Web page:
It’s not common, but executors sometimes come across a handwritten will, signed by the deceased person but without any witnesses' signatures. You might not even recognize the document as a will at first—but if, on closer inspection, it reads like a will, you may have what lawyers call a “holographic will” on your hands.
Is it legally binding? The answer generally depends on which state the deceased person lived in when he or she created the will.
The first question to ask is whether or not the document you’ve found was really meant to be a will. The person might just have been making some notes, in preparation for writing a real will. Look for evidence that the writer intended the document to serve as a will, including:
Every state has its own rules about what makes a will valid and enforceable after a death.
If the deceased person was a resident of one of the states below, a handwritten, unwitnessed will, called a holographic will, can be admitted to probate.
Some other states allow a holographic will to be probated if it was valid under the law of the state where it was signed. For example, if someone wrote and signed a holographic will in Oklahoma, and then moved to New Mexico, a New Mexico probate court would accept the holographic will if the will met the requirements of Oklahoma law when it was signed.
Finally, if the circumstances were unusual—the deceased person was a soldier at war or a sailor at sea when the will was made—Maryland, New York, and Rhode Island allow holographic wills. But state law provides that the wills become invalid soon after discharge from the military or return to land.
After the person who wrote the will has passed away, it’s more difficult to prove the validity of a holographic will in probate court. The whole point of having witnesses watch someone sign a will, after all, is so that if there’s any question about the will’s validity, the witnesses can come to court and testify. They can state that they heard the person say the document being signed was his or her will, and that the person seemed aware of what he or she was doing and was not under the undue influence of someone hoping to inherit.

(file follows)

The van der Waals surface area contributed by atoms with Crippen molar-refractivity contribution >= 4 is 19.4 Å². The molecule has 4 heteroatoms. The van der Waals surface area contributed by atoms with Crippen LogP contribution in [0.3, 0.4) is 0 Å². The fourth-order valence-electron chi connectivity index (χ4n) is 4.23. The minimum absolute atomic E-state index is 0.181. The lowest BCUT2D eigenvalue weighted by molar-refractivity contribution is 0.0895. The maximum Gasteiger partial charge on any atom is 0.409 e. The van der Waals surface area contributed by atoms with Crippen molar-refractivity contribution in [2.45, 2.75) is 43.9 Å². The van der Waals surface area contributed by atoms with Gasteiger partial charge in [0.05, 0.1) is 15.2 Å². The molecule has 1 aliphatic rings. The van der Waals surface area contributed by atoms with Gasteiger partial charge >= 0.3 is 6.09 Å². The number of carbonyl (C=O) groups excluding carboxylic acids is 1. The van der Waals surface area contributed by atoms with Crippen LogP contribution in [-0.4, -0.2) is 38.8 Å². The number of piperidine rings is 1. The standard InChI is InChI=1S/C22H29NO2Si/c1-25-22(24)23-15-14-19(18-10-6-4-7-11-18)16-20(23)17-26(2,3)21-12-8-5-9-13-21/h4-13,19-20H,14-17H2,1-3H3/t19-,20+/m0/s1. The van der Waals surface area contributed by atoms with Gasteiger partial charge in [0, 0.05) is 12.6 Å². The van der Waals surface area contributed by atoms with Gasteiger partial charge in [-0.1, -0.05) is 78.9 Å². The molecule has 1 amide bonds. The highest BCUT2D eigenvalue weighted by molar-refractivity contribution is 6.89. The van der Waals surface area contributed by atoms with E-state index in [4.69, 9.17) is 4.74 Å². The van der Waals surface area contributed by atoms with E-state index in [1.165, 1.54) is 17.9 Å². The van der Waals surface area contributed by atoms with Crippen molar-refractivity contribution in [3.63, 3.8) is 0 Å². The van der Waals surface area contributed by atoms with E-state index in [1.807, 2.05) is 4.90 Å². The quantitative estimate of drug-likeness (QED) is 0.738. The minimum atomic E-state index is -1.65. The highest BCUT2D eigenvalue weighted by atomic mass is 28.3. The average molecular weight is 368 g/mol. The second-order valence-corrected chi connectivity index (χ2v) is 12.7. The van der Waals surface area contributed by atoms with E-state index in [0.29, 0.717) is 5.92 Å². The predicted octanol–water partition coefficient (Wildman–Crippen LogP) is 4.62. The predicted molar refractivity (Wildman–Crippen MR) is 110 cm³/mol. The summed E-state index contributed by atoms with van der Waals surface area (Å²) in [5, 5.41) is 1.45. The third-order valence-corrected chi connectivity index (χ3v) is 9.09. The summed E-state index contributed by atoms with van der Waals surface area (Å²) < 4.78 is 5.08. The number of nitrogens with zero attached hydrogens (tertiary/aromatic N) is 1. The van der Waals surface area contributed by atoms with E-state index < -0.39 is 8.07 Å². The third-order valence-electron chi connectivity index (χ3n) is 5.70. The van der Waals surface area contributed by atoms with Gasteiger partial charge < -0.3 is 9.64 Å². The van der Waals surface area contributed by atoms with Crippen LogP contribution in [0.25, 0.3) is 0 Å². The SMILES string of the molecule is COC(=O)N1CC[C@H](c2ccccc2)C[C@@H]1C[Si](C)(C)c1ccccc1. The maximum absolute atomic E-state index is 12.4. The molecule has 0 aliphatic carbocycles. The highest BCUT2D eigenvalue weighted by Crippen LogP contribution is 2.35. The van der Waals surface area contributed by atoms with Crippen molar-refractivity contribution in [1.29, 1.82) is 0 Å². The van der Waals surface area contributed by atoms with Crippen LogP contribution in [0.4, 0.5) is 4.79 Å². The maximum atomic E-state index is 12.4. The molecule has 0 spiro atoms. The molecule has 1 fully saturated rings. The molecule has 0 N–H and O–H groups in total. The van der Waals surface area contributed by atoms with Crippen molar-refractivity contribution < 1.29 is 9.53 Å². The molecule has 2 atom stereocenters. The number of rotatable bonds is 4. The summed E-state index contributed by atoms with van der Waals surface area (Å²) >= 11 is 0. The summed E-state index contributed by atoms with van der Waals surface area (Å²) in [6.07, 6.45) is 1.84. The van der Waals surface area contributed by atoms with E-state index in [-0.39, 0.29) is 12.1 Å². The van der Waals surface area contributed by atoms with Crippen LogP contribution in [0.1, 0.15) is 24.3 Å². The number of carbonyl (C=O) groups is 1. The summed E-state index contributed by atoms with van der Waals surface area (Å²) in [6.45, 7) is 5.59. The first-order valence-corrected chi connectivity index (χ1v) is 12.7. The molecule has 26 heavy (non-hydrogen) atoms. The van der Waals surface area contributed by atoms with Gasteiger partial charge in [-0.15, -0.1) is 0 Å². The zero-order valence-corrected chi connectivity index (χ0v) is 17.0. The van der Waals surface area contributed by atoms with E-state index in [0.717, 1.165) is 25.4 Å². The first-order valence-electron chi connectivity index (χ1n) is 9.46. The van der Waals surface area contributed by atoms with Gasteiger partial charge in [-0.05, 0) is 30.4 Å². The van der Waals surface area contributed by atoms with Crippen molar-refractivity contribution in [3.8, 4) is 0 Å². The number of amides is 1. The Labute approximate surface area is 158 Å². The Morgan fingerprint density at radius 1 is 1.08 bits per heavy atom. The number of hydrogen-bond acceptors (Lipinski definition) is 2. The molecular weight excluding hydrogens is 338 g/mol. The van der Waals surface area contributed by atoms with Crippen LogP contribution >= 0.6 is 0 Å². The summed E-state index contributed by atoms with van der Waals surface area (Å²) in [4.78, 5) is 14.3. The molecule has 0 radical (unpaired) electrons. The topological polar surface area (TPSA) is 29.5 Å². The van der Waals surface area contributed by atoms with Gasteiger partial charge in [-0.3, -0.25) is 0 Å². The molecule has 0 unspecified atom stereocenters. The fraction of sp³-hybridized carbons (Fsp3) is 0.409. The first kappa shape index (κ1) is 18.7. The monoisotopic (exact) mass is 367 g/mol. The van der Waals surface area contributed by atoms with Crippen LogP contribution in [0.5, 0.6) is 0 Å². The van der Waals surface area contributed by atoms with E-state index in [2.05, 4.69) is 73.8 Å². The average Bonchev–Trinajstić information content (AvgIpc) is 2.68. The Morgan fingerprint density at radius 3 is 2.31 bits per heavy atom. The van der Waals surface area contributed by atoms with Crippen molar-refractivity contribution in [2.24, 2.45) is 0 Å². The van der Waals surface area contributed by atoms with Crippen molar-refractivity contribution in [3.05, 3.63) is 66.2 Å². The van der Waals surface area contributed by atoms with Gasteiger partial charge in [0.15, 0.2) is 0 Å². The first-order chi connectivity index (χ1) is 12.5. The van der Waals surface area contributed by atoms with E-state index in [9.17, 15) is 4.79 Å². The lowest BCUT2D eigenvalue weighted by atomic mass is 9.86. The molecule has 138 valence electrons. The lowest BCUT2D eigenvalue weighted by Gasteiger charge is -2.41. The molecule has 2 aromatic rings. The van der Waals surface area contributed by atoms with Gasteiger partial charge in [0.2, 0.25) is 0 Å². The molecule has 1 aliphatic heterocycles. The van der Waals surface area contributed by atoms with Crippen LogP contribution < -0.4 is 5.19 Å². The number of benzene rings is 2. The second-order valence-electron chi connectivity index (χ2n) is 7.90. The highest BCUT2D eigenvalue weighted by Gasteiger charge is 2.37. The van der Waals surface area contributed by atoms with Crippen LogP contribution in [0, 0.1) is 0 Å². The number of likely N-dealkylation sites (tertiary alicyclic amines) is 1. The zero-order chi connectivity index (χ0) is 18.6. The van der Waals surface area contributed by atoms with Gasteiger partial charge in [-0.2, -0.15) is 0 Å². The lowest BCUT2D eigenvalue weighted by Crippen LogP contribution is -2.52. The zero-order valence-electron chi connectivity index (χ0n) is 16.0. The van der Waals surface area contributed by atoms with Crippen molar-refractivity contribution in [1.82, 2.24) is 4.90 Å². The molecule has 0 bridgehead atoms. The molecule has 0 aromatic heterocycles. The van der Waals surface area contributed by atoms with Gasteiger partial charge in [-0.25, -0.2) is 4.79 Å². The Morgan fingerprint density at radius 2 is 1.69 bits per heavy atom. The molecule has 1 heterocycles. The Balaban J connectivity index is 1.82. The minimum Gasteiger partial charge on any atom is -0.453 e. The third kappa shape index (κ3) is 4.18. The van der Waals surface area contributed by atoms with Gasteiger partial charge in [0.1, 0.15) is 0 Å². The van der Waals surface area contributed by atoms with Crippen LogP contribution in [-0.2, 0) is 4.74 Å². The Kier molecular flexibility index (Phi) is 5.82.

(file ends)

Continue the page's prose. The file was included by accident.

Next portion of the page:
If you’re an executor submitting a holographic will to probate, you must show:
The entire will, or at least all the significant parts, is in the handwriting of the deceased person. That means a fill-in-the-blanks will form isn’t valid if the important parts—the clauses that leave property—are preprinted. There must be evidence that the handwriting and signature are in fact those of the person who has died. This may be supplied by the testimony of people who were familiar with the person’s handwriting, or if there is an argument over the will’s validity, by an expert in handwriting analysis.
The person intended the document to serve as a will. That’s usually shown by the language of the document itself, as discussed above. It might also be useful to have testimony from others, if the deceased person told them about the will.
Some states also require that the will must be dated as well as signed.
If you’re dealing with a handwritten will, talk to an experienced probate lawyer. Handwritten wills can raise all kinds of questions about the intent of the deceased person, and you’ll want legal advice about the best way to proceed.